When my grandmother turned 84, my mother put this note on her mirror. I felt bad, because I had some kind of freak pneumonia and couldn't go see her that day. I called. She didn't remember it was her birthday. She didn't remember who had called and who hadn't. I dropped my guilt and went on with my day. That was in November.
My brother and I went to see her yesterday. She was all tucked into bed, her wheelchair sat empty in the corner. I saw that sign on her mirror and realized we probably wouldn't be making one that said 85 on it. We're in the home stretch now. Soon there will be no more mushy, one-color meals and there will be no more matching of socks. There will be no more bringing her fresh tubes of Biotene toothpaste. In lieu of motherhood, I've thrown myself into taking care of her while my cousins were all busy with their babies.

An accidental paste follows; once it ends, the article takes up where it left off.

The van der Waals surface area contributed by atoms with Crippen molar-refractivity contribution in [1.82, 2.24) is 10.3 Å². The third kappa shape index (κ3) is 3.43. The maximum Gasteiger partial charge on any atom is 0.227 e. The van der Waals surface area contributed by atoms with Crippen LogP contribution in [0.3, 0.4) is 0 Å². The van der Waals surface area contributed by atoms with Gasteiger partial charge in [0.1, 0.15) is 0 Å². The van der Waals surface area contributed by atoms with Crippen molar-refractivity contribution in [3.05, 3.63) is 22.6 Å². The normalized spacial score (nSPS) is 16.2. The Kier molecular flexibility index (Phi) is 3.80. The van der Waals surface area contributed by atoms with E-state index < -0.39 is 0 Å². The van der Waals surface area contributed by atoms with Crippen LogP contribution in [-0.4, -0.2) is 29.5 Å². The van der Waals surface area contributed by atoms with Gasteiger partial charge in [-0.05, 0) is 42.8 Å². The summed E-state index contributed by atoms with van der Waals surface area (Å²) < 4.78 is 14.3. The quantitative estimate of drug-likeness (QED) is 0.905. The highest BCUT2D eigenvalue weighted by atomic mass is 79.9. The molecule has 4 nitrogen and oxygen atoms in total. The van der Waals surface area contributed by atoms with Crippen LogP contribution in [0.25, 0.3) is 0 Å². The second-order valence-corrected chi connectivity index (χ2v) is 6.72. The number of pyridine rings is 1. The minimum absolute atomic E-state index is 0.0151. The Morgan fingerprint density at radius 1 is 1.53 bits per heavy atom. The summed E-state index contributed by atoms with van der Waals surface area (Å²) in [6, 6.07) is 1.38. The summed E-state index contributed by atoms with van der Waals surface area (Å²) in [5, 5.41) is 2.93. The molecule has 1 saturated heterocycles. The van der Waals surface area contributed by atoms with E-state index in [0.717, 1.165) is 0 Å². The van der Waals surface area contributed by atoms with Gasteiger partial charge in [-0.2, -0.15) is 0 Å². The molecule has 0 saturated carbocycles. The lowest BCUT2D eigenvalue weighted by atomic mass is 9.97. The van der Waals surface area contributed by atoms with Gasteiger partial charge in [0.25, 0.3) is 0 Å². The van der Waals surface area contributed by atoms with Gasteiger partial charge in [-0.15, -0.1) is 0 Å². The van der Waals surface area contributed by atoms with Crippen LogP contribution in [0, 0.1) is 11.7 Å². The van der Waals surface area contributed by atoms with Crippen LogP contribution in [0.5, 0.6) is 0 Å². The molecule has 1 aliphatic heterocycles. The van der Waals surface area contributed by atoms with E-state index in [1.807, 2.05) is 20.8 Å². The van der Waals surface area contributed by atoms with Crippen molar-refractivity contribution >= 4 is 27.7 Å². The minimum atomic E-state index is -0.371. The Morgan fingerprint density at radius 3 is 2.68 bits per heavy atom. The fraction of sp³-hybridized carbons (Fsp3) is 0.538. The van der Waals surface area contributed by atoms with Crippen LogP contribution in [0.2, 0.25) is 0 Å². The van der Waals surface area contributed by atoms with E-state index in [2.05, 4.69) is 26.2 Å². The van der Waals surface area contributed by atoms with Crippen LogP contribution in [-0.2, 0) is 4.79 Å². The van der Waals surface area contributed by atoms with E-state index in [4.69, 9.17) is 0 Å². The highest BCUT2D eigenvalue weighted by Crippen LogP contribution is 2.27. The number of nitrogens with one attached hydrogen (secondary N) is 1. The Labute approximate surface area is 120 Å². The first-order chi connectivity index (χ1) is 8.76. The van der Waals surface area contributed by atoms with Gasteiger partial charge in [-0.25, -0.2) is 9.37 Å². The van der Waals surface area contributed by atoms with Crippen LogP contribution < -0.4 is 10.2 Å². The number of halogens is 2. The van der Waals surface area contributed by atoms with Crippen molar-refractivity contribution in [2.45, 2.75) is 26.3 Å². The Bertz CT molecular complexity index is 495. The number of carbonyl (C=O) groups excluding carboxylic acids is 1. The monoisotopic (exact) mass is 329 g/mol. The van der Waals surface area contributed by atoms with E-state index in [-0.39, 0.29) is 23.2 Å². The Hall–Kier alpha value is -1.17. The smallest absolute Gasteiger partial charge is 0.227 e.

Soon I will no longer be her caretaker. I will only be her granddaughter.
I wore lipstick and covered my tattoos as not to give her an unnecessary heart attack and speed along the process. She was pleasant, though uncomfortable and confused. Before we left, I kissed her on her forehead and told her not to party too hard. Her smile curled upwards as she chuckled. That may be my final memory of my grandmother. For her sake, I hope it is.